| 14.7°C Dublin

Greeks seeking common ground in deal - EU chief

Close

People wait for a bus in Athens under a huge slogan reading "wrong".

People wait for a bus in Athens under a huge slogan reading "wrong".

AFP/Getty Images

Greek Prime Minister Alexis Tsipras and European Parliament President Martin Schulz smile after their meeting in the Greek Premier's office in Athens.

Greek Prime Minister Alexis Tsipras and European Parliament President Martin Schulz smile after their meeting in the Greek Premier's office in Athens.

REUTERS

/

People wait for a bus in Athens under a huge slogan reading "wrong".

European Parliament President Martin Schulz has said the new Greek government will seek "common ground" with its European partners as it tries to renegotiate its financial bailout.

Speaking after meeting Greek PM Alexis Tsipras, Mr Schulz said he expected "robust" discussions on the issue.

It comes amid concerns over steps by Mr Tsipras to halt austerity measures following Syriza's election victory.

European leaders have insisted Greece must meet its debt obligations.

Mr Tsipras has said he wants to renegotiate the terms - but insisted there will be no Greek default, which is feared may push Greece out of the eurozone.

Greece has endured tough budget cuts in return for its €240bn bailout, negotiated in 2010 with the "troika" - the EU, International Monetary Fund (IMF) and European Central Bank (ECB).

Its economy has shrunk drastically since the 2008 global financial crisis, and high unemployment has thrown many Greeks into poverty.

Greek bank stocks edged up yesterday a day after dipping sharply as the government shelved privatisation schemes required under bailout terms.

After talks with the Greek PM, the European Parliament president said he expected any discussions to be difficult but that Greece would work with others in Europe.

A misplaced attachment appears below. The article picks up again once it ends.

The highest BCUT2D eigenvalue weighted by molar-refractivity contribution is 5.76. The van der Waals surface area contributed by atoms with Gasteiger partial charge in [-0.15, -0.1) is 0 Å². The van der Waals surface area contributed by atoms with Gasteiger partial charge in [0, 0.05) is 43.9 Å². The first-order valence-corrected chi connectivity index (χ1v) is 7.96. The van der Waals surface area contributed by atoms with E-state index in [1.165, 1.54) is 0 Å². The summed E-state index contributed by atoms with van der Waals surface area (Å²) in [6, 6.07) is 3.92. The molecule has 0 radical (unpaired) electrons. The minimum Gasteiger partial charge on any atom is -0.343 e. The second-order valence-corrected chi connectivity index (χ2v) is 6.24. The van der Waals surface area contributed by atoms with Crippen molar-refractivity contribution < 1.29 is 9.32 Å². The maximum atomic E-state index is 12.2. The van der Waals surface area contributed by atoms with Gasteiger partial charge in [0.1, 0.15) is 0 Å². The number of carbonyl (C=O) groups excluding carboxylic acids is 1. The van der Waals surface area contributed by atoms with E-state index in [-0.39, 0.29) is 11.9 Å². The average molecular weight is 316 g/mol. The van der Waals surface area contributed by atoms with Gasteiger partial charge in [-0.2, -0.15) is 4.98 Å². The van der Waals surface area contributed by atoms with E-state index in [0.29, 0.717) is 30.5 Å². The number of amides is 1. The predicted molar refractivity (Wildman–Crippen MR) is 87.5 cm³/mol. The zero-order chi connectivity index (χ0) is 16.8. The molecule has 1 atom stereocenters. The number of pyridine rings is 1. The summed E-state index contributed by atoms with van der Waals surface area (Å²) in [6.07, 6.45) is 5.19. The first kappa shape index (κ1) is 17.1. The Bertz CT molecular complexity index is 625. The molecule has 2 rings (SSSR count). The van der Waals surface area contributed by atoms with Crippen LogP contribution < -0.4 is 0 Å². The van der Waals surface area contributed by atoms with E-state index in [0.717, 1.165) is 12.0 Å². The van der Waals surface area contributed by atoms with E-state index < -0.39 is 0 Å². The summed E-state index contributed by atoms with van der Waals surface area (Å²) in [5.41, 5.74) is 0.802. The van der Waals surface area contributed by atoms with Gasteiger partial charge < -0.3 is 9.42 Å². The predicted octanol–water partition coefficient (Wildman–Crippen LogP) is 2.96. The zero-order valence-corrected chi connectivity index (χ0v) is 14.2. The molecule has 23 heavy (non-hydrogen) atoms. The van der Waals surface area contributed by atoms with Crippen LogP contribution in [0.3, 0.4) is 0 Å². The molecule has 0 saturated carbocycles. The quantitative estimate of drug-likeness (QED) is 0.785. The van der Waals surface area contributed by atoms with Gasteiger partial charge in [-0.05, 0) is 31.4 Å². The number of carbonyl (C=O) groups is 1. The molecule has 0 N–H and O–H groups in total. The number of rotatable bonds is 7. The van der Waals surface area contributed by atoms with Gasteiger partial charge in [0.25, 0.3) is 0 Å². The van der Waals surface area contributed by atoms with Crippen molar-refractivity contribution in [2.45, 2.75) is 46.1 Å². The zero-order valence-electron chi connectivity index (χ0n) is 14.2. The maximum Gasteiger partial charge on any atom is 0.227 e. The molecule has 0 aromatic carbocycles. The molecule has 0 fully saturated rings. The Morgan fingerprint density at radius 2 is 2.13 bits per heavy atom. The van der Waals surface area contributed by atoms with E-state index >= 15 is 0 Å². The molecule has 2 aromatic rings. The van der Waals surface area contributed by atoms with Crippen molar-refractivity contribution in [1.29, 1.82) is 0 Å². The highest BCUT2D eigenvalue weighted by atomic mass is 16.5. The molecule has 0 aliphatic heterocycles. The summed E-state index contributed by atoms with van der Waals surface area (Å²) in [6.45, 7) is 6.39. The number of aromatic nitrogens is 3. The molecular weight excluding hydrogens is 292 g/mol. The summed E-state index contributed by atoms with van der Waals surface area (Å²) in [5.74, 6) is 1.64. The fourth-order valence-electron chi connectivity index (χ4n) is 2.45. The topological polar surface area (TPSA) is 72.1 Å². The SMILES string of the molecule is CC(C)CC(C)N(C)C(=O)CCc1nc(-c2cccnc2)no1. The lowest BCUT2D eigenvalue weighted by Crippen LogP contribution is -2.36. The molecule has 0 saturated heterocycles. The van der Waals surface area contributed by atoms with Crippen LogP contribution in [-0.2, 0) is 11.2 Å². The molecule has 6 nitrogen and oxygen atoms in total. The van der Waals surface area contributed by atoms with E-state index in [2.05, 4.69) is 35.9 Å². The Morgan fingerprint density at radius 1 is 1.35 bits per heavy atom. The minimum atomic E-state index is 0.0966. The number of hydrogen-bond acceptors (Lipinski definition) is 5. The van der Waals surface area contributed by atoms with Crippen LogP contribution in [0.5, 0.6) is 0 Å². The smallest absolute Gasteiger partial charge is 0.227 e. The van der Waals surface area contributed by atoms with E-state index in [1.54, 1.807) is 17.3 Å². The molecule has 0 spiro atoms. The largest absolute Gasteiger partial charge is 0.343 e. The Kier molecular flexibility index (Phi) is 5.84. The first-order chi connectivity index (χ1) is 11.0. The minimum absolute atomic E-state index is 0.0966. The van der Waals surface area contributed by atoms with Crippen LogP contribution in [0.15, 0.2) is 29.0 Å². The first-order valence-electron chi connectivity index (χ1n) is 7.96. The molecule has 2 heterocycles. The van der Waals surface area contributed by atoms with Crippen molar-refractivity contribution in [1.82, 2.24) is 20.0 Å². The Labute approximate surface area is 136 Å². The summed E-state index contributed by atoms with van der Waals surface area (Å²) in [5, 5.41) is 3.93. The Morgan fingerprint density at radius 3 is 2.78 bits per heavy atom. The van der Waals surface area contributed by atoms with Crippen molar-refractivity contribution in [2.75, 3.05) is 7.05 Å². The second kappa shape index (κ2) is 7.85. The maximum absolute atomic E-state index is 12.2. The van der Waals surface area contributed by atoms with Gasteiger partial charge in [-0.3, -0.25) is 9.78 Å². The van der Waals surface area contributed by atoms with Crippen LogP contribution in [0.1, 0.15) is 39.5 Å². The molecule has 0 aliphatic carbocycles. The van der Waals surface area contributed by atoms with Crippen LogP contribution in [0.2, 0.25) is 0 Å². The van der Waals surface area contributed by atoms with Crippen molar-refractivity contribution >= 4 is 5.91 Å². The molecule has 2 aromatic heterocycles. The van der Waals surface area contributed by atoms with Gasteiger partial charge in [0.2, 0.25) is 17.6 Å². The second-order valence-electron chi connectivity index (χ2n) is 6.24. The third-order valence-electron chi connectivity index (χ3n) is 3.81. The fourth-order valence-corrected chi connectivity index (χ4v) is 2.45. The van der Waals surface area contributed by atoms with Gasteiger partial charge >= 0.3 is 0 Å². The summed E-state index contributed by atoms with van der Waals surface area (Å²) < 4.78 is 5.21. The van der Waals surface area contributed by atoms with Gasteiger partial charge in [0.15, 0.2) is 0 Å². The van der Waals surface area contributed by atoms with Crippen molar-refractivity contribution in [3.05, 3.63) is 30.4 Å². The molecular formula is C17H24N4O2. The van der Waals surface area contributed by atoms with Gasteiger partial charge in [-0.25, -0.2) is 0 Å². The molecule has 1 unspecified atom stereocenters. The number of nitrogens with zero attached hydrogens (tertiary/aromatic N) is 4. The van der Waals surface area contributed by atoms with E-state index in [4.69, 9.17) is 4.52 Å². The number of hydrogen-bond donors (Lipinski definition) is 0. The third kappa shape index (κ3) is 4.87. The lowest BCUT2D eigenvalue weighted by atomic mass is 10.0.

"I found out that the government of Alexis Tsipras doesn't think about acting alone," he said. Greek banks rebounded yesterday, with shares in the financial sector climbing 12.9pc following a torrid week of trading. The bounce came after the embattled sector had slipped by almost 44pc since the beginning of the week, amid concerns that the policies of a new Syriza-led government would dash the industry's profitability.

The relief came as Yanis Varoufakis, Greece's new finance minister, announced plans to meet with Jeroen Dijsselbloem, who heads up the Eurogroup of EU finance ministers,today. Mr Varoufakis's trip will be the first in a whistlestop tour of meetings with his equivalents across the continent.

Separately yesterday, foreign ministers of EU member states held emergency talks in Brussels on the growing crisis in Ukraine.

This week rebels launched a new advance. NATO says the advance, including the shelling of the port of Mariupol that killed 30 civilians, is backed by Russian troops, which Moscow denies. Leaders of several EU countries said the new offensive must be met both by an extension of existing sanctions due to expire in coming months and by new stronger measures to increase pressure on Moscow.

But Greek prime minister Mr Tsipras complained about the bloc taking decisions without consulting his government first. Officials in his government have given conflicting statements about their position, with some indicating Athens could oppose more sanctions.

An EU diplomat said agreement was reached on a six-month extension of asset freezes and travel bans against individuals and firms, but talks were still continuing about adding new names to the sanctions list and preparing new measures.

Meanwhile in Munich, a senior member of Chancellor Angela Merkel's conservatives also warned Mr Tsipras not to use his de facto veto over an extension of sanctions against Russia as a bargaining chip in talks over Greece's bailout programme.

"Any attempt to connect these two policy fields has to be stopped before its starts," Norbert Roettgen, chairman of the parliament's foreign policy committee, said.

Since the European Union's 28 member states need to agree unanimously on an extension of sanctions against Russia, the new Greek government could actually veto such a move, Mr Roettgen said.

"We have to make clear to Greece that joint action is decisive for the EU's ability to get things done," he added. (© Daily Telegraph London)

Telegraph.co.uk